While I often felt discouraged in these challenging classroom moments, reflecting on them made me realize that I shouldn’t immediately personalize my students’ behavior. The student who pushes my buttons every day is possibly insecure about his academic abilities and using humor and sarcasm to mask anxiety and fear. The student who refuses to do her work might just need a little extra one-on-one time to practice her skills and gain confidence. Their combative and emotional reactions are not necessarily meant to spite me, but could be defense mechanisms, honed over years of carrying the heavy, yet invisible, weight of being different from their peers. I also need to remember that the kid who quietly gives me a death stare during class might have just broken up with his girlfriend or lost his grandfather. He doesn’t hate me; he is just sad, angry, or hurt. He is human, and I can’t take it personally.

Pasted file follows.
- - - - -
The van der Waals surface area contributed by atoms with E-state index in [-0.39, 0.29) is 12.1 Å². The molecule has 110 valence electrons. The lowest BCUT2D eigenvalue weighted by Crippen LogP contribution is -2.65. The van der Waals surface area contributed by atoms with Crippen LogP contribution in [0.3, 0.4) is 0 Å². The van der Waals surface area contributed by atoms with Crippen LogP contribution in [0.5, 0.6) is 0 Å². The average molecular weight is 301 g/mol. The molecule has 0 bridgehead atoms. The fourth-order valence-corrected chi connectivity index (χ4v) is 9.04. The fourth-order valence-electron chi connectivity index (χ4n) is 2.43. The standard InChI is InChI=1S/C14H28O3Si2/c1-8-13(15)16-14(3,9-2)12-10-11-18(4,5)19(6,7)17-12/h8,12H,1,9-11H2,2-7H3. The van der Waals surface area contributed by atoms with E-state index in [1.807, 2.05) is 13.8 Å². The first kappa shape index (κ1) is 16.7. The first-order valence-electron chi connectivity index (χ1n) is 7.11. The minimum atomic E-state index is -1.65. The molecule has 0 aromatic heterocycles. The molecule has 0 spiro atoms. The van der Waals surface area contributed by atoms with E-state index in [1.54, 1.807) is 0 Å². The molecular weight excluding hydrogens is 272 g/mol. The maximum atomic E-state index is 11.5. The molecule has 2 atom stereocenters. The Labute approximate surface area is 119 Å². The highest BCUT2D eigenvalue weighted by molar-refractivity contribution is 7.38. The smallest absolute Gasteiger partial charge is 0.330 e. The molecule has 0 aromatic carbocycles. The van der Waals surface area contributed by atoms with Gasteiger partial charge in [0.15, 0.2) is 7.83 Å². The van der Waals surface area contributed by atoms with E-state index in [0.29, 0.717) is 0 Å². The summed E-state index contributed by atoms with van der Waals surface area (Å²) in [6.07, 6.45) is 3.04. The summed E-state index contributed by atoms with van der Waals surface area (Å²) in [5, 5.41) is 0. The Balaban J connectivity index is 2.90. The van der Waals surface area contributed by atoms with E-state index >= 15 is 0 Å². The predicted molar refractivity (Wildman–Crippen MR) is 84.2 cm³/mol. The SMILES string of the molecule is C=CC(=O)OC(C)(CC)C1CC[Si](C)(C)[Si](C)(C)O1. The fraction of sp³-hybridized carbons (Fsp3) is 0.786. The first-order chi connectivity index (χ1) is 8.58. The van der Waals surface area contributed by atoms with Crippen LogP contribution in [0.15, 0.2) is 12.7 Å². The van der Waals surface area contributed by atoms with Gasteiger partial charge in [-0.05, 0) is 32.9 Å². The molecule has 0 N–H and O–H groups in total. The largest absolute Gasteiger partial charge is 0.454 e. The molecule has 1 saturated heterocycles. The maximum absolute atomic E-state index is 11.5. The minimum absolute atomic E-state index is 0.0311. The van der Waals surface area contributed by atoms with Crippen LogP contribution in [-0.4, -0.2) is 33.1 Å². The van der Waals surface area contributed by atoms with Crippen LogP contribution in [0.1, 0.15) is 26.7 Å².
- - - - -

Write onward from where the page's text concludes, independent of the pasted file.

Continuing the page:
Making assumptions about the motivating factors behind frustrating behavior is especially dangerous with students who have LBLD because of the emotional baggage that comes with having a learning disability. One strategy that I have employed at the start of every year to get to know my students is to have them write brief, guided biographies: a reader’s biography in my literature classes and a writer’s biography in my language arts classes. I use these assignments to give my students an outlet for sharing their successes and voicing their frustrations, as well as letting me know a little something about themselves. While I don’t expect to be able to unpack all of the factors that influence classroom behavior from one piece of writing, I at least feel as though this homework assignment tells students that I want to know and understand them. Then, when I encounter moments of frustration, I need to be patient, empathetic, helpful, and attuned to their needs.